July Fourth brings on the fun as you celebrate our nation’s independence with food, fireworks, and friends. As you enjoy the festivities, keep in mind the potential dangers your pet may face. To help you and your furry pal make the most of your July Fourth celebration, follow our Pierson Pet Hospital team’s safety tips.

Fireworks and pet safety

Fireworks shows are one of the biggest threats to pets during the July Fourth holiday. More pets go missing when fireworks are booming than at any other time of year, and pets who are panicked by fireworks can smash through windows, chew and claw through doors, and bolt into traffic. If your pet suffers from noise aversion (i.e., phobia) to fireworks, help reduce their fear, keeping them calm and safe. Pets with noise aversion may exhibit these signs:

  • Panting heavily
  • Drooling excessively
  • Pacing or displaying restless behavior
  • Trembling
  • Clinging to you
  • Hiding
  • Vocalizing excessively
  • Urinating or defecating in the home
  • Becoming destructive
  • Escaping
Without early intervention, noise aversion will continue to worsen and can ultimately result in your pet injuring themself or damaging your home. If you see any hint that your pet is uncomfortable with loud sounds, reduce their anxiety by following these tips:
  • Create a safe space — Providing your pet with a safe, soundproofed area goes a long way toward soothing their fear. Furnish the room with a comfortable bed, enticing treats, and entertaining toys and food puzzles, and play white noise or classical music to help your pet relax.
  • Use calming products — Soothing pheromones, compression wraps, and calming supplements can be exceptionally helpful in easing your pet’s fear, especially when paired with other calming techniques.
  • Ask for help — Many pets require extra help when facing their fear of loud noises, so don’t hesitate to schedule a behavior consultation with our Pierson Pet Hospital team, or ask us to prescribe anti-anxiety medication for your four-legged friend.

Cookouts and pet safety

As you fire up the grill and load the table with all manner of cookout classics, your pet will likely be underfoot, drooling and begging for a tasty morsel. If you want to spoil your pet with a plate of barbecue treats, serve up a pet-friendly meal of grilled chicken breast—no bones, skin, or seasoning—roasted sweet potato, and bite-sized banana pieces. Remember that many popular cookout foods are hazardous to pets, so keep the following foods out of your furry pal’s paws:

  • Grilled meat — Ribs, steaks, hamburgers, and hot dogs either have bones or a high fat level and seasoning that can wreak havoc on your pet’s digestive tract. In addition, bones can splinter, piercing your pet’s mouth or becoming lodged in their intestines, while fatty or seasoned meats can cause pancreatitis or toxicity.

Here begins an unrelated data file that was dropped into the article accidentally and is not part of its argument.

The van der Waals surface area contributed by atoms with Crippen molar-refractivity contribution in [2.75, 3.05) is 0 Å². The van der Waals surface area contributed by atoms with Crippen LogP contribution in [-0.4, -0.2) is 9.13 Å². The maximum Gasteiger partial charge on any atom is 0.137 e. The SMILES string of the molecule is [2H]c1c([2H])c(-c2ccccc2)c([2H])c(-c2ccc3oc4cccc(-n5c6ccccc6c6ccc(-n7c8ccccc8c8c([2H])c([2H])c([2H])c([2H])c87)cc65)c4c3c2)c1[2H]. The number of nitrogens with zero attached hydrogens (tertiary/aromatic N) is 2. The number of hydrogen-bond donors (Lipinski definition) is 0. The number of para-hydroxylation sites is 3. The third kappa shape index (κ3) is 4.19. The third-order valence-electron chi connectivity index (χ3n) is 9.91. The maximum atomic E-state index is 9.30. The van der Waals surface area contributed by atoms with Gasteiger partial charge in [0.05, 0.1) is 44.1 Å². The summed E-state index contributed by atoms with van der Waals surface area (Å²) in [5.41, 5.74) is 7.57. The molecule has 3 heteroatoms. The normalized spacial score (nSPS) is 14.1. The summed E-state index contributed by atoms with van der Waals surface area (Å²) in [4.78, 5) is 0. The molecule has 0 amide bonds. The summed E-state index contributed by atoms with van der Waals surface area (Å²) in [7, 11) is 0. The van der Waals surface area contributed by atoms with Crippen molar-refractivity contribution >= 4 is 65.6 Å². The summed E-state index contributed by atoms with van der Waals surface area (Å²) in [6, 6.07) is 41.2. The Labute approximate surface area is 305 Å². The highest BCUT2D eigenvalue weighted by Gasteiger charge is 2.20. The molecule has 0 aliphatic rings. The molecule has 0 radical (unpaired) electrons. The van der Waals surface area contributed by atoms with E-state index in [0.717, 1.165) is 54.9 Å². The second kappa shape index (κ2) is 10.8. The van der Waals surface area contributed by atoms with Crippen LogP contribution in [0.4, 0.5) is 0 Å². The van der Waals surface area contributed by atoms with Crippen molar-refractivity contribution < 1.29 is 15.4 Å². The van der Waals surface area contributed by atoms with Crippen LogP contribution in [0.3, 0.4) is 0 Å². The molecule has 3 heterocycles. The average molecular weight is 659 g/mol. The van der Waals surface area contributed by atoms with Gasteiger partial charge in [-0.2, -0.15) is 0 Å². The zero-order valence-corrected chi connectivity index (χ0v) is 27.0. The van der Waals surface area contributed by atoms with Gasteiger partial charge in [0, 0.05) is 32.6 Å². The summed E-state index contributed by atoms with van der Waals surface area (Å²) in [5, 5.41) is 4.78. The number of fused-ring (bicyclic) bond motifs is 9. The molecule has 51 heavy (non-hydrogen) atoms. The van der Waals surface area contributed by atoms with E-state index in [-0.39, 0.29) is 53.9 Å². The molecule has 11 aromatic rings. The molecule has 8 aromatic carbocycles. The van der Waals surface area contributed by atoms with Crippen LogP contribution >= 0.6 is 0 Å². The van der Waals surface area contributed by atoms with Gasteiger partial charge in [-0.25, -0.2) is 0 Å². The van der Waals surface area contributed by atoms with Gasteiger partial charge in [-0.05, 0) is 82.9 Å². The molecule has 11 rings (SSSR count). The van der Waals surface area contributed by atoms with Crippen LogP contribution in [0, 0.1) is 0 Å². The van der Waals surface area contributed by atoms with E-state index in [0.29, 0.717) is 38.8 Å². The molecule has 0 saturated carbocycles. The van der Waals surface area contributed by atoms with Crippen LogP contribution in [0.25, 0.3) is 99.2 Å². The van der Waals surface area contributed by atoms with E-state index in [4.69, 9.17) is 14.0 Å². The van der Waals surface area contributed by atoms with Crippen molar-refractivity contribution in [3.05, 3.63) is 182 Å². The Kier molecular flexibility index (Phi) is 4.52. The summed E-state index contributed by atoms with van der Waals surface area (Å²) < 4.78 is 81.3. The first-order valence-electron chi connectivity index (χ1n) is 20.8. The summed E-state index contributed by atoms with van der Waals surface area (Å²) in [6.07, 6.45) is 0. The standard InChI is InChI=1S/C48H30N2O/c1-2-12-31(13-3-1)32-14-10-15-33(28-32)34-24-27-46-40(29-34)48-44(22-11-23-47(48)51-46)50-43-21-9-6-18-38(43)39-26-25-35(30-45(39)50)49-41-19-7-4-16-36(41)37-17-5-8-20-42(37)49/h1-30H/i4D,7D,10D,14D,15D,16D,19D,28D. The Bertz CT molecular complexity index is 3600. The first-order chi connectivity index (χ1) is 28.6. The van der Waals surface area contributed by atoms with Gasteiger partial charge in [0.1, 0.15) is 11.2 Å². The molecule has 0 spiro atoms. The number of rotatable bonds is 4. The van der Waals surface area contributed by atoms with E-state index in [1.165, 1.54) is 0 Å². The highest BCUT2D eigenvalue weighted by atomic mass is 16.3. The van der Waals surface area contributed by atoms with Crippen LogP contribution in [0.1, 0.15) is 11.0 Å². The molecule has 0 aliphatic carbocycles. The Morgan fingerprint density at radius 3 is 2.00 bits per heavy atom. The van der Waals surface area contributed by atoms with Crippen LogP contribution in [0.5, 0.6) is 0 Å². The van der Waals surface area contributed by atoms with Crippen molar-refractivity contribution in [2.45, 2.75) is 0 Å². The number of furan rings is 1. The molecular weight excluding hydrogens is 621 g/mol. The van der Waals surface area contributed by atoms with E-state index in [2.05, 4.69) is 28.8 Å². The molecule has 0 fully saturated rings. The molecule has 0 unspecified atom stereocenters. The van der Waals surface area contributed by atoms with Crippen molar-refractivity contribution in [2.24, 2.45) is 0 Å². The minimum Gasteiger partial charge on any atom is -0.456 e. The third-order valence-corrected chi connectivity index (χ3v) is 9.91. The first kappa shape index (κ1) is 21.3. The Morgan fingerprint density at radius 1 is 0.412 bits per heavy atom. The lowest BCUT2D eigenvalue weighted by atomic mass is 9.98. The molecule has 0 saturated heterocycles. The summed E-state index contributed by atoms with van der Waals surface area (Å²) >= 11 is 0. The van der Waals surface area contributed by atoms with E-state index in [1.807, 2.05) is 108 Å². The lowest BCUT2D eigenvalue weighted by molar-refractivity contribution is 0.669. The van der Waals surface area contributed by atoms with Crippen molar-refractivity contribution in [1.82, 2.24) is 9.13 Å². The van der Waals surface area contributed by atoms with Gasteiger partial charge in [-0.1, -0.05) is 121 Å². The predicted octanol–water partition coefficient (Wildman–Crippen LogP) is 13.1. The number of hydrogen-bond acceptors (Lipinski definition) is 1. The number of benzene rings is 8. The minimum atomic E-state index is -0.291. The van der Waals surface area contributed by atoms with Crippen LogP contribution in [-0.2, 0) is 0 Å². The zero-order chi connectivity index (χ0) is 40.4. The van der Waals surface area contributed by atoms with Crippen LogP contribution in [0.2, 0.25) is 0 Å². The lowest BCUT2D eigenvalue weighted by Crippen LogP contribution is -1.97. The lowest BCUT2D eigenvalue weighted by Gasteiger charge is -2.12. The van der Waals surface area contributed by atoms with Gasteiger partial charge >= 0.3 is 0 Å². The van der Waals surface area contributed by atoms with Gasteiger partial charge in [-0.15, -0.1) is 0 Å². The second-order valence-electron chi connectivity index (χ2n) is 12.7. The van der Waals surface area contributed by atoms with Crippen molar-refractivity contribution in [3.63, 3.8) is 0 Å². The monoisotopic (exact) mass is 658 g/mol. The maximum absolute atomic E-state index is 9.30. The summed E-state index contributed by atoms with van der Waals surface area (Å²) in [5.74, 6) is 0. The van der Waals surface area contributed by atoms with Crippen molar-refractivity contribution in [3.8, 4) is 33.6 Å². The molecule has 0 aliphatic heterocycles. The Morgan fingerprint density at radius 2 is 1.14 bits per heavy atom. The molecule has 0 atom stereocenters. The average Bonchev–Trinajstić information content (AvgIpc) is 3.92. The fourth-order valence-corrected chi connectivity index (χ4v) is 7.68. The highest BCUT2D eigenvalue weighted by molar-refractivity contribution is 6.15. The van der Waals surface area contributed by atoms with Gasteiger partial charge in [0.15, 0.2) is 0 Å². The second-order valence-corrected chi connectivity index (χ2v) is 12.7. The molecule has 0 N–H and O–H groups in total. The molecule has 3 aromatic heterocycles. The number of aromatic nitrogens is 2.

• Corn on the cob — Although corn is a safe food for pets, the cob can create a gastrointestinal (GI) obstruction.
  • Kebabs — Wooden or metal skewers loaded with meat and veggies form a tantalizing and piercingly dangerous temptation for pets. Ensure your furry pal can’t snag one.

Hot weather and pet safety

The beginning of July is typically hot and muggy here in Davison, which can spell disaster for your furry friend. Flat-faced, overweight, pediatric, and geriatric pets are more susceptible to overheating in warm, humid conditions, but any pet can rapidly succumb to heatstroke if you don’t take the proper precautions. 

If your pet will be outside with you enjoying July Fourth festivities, keep them cool and comfortable by providing the essentials such as water, shade, and ventilation. Monitor your pet closely, and bring them indoors to cool off if they begin panting or producing ropey drool, or become lethargic.

Parasites and pet safety

Summer weather brings out all manner of pests that are looking for a meal in the form of your pet. Mosquitoes, fleas, ticks, and various biting insects can make your furry pal miserable, no matter how thick their coat. In addition, these parasites can cause a host of serious, potentially life-threatening health problems such as heartworm and Lyme disease. Although you want to protect your pet from biting and stinging pests, do not spray them with insect repellent meant for people, as N,N-diethyl-meta-toluamide (DEET)-containing products can cause neurologic issues. Opt for pet-friendly insect repellents, and always keep your pet current on their parasite prevention. Talk with our Pierson Pet Hospital team to determine the best options for keeping your four-legged friend free from all manner of biting pests this summer.

July Fourth should be a time of fun and celebration, not worry and stress. Our Pierson Pet Hospital team can help you and your furry pal enjoy the holiday without worrying about fireworks fears, parasite problems, and digestive issues. To schedule your pet’s Independence Day preventive care appointment, give us a call.